Age and Death: A Defence of Gradualism

Utilitas 27 (3):279-297 (2015)
  Copy   BIBTEX


According to standard comparativist views, death is bad insofar as it deprives someone of goods she would otherwise have had. In The Ethics of Killing, Jeff McMahan argues against such views and in favor of a gradualist account according to which how bad it is to die is a function of both the future goods of which the decedent is deprived and her cognitive development when she dies. Comparativists and gradualists therefore disagree about how bad it is to die at different ages. In this paper I examine two prominent criticisms of gradualism and show that both misconstrue McMahan. I develop a related criticism that seems to show that a gradualist cannot coherently relate morbidity and mortality. This criticism also fails, but has an instructive implication for how policy-makers setting priorities for health care investments should regard choices between life-saving interventions and interventions against non-fatal diseases in the very young.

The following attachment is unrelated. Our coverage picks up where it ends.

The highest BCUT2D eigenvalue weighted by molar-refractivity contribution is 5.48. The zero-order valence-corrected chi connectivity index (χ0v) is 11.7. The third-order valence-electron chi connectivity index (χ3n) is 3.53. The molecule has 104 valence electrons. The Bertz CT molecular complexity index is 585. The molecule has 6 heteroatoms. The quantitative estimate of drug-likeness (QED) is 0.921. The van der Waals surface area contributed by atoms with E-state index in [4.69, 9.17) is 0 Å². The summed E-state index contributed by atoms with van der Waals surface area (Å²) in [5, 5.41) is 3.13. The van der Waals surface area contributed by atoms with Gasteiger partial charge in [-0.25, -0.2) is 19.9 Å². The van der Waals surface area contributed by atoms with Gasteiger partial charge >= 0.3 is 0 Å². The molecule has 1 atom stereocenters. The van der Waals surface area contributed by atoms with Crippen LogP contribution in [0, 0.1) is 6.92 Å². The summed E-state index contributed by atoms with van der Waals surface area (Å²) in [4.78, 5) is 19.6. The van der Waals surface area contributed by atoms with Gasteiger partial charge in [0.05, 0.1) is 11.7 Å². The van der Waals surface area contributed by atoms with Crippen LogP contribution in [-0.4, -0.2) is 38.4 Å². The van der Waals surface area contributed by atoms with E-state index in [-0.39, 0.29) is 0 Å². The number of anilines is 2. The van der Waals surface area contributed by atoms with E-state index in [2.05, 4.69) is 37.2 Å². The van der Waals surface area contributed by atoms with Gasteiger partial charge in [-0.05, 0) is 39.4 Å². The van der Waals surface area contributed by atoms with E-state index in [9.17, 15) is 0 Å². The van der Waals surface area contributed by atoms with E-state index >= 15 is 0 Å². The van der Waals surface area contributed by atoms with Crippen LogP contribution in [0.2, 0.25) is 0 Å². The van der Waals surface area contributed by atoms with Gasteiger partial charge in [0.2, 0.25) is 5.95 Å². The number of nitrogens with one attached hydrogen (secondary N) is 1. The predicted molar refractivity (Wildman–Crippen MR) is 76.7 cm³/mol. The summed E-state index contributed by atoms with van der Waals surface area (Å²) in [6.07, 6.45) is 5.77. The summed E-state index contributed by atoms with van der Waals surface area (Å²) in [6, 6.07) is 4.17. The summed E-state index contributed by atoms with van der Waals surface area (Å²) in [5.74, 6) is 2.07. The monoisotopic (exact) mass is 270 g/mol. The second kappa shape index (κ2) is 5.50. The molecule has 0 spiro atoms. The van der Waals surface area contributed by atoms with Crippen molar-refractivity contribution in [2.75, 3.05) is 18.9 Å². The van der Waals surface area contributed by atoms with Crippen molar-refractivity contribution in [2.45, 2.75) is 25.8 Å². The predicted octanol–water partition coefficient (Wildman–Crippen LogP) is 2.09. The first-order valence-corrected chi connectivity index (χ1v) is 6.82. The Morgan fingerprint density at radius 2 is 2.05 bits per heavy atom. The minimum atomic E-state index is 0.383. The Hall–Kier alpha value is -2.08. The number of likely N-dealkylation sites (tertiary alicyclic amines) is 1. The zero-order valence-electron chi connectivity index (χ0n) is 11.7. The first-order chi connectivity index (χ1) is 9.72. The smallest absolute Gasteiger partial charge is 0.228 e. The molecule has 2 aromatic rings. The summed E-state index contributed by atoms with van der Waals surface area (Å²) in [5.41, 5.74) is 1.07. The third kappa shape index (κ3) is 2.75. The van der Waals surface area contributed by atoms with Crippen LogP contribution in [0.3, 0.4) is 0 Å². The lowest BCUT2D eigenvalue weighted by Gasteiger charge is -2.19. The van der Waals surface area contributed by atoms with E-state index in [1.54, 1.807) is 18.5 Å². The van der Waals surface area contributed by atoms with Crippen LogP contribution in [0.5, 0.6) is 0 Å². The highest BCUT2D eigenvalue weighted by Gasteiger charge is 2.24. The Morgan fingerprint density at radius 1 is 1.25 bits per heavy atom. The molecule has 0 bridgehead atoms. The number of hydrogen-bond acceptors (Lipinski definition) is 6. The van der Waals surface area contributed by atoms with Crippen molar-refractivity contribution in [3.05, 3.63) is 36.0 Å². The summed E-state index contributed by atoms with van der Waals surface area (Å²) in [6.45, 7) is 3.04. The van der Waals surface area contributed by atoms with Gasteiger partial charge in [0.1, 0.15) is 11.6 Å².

Author's Profile

Joseph Millum
University of St. Andrews


Added to PP

771 (#1,564)

6 months
173 (#79,198)

Historical graph of downloads since first upload
This graph includes both downloads from PhilArchive and clicks on external links on PhilPapers.
How can I increase my downloads?